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Stuart McDonald
11-23-2010, 09:55 AM
Hi,
I'm wanting to render a 2D tile map made up of 8x8 squares on a screen 1280x1024 (so 160*128 => 20k tiles => 40k triangles). There are 256 different 8x8 textures. The actual map is larger than the visible screen and is dynamic i.e. texture for a tile can change. I'd like to target GeForce 6800 hardware and above with 30-60fps which I think is reasonable.

My first idea (not thought through) is a static VBO with a triangle strip mesh of tiles 1 row and column bigger than the screen. On the CPU I'd generate texture coords for each of the tiles, updating it as the screen pans. A single 2048x2048 texture can be used for all the tiles.

I've got a feeling I could probably do something like encode the map as tile index (0..255) data in a texture and generate the texture coords in the shader.

I'm quite happy to try different ideas to see what's best, but it's the general ideas I'm looking for.

Thanks.

aqnuep
11-23-2010, 10:13 AM
A triangle strip won't work in your case as, if I understand it correctly, you want to switch the texture of a single tile independently from others so you definitely cannot share vertices between tiles.
If I would be you, I would create a separate VBO for your vertex position data and some separate store for the texcoords/texture indices whatever you want to be able to change to replace the used texture or texture region.
Actually, if you change your tiles often, maybe it would be better not to use VBOs for the tile information but rather store it in a client side data. I think 40K triangles shouldn't be an issue even if you use client side data.

david_f_knight
11-23-2010, 12:49 PM
I agree with aqnuep, but I'd like to add a little bit. You wrote:


On the CPU I'd generate texture coords for each of the tiles, updating it as the screen pans.I think it would be easier to leave your texture coordinates static and to translate your grid of triangles with a transform matrix as the screen pans. So, you should be able to have static vertices and static texture coords in your VBO(s).

The part that confuses me is that you wrote:
There are 256 different 8x8 textures. The actual map is larger than the visible screen and is dynamic i.e. texture for a tile can change.... A single 2048x2048 texture can be used for all the tiles.It's not clear what you have or mean by texture or texture map. If you have just one large 2048x2048 texture map, then you only need one quad that fills your window, and map that one large texture map to that one large quad. If that is the case, I guess you'd be updating the entire 2048x2048 texture map every time any change is made to any 8x8 region within it, and sending that entire huge texture map to the GPU for each little change. That sounds like something that will kill performance if you modify the giant texture map frequently.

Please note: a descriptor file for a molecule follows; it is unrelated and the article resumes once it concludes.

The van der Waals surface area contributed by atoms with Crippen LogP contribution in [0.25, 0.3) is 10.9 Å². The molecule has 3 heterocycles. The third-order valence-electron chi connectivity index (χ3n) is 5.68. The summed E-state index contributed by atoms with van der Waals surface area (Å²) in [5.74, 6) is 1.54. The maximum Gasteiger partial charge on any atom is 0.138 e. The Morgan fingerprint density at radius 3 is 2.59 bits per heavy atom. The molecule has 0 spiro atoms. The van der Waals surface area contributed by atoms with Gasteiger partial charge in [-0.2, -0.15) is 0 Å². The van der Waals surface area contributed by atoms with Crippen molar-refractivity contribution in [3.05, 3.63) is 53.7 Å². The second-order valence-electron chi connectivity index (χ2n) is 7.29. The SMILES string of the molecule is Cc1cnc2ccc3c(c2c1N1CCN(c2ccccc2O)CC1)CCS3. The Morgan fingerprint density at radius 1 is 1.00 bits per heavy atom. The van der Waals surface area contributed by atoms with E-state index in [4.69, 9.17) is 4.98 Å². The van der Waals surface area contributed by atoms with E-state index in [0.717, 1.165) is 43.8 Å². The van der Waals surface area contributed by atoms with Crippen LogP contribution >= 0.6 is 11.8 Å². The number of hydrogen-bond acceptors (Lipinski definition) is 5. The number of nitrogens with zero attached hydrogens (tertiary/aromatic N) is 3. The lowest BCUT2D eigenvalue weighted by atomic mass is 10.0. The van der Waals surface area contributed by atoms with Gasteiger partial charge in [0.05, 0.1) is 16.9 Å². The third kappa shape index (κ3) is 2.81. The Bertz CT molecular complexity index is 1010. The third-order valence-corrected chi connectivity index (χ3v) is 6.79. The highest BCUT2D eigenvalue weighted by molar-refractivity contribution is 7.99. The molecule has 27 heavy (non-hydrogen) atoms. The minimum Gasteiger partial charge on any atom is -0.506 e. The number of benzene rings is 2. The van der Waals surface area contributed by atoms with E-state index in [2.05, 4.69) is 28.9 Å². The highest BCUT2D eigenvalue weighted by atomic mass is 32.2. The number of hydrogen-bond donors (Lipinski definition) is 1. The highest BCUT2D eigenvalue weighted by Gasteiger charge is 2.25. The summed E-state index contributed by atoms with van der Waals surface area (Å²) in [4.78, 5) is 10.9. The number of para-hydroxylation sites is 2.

On the other hand, if you don't have any large texture maps, but just 256 8x8 texture maps and just change which of those 256 small texture maps are mapped to any particular region of the window, then you do need a static grid of vertices (to define a small square for each small texture map) and a static set of texture coordinates for each of the vertices for each of the small squares. I haven't used them, but I think you'd be best off using a 256x8x8 3D texture map in that case, and just associate a 1D texture map with one element per small square (160*128 of them in total). Each element in the 1D texture map would be the index (0 to 255) into the 3D texture map telling which 8x8 texture map is associated with each small square. To change the mapping of 8x8 texture maps to small squares, all you'd need to do is change the indices stored in the 1D texture map (which can just be one byte each since you have no more than 256 8x8 texture maps). That would require sending just 20480 bytes per mapping change rather than 2048*2048*3 (12MB) bytes per mapping change as would be required with a single large texture map. (Sending the big texture map requires 614 times as much data as just sending the indices to the changed texture mappings.)

Finally, to pan your image as you described, I'd use a transform matrix to translate the vertices in a static VBO and don't touch the texture coords at all.

I don't program with old OpenGL so I'm not sure how you'd do everything I've described regarding the texture coordinate that selects which of the 256 8x8 texture maps for each tile. That's really easy to do with shaders, though.

david_f_knight
11-23-2010, 01:15 PM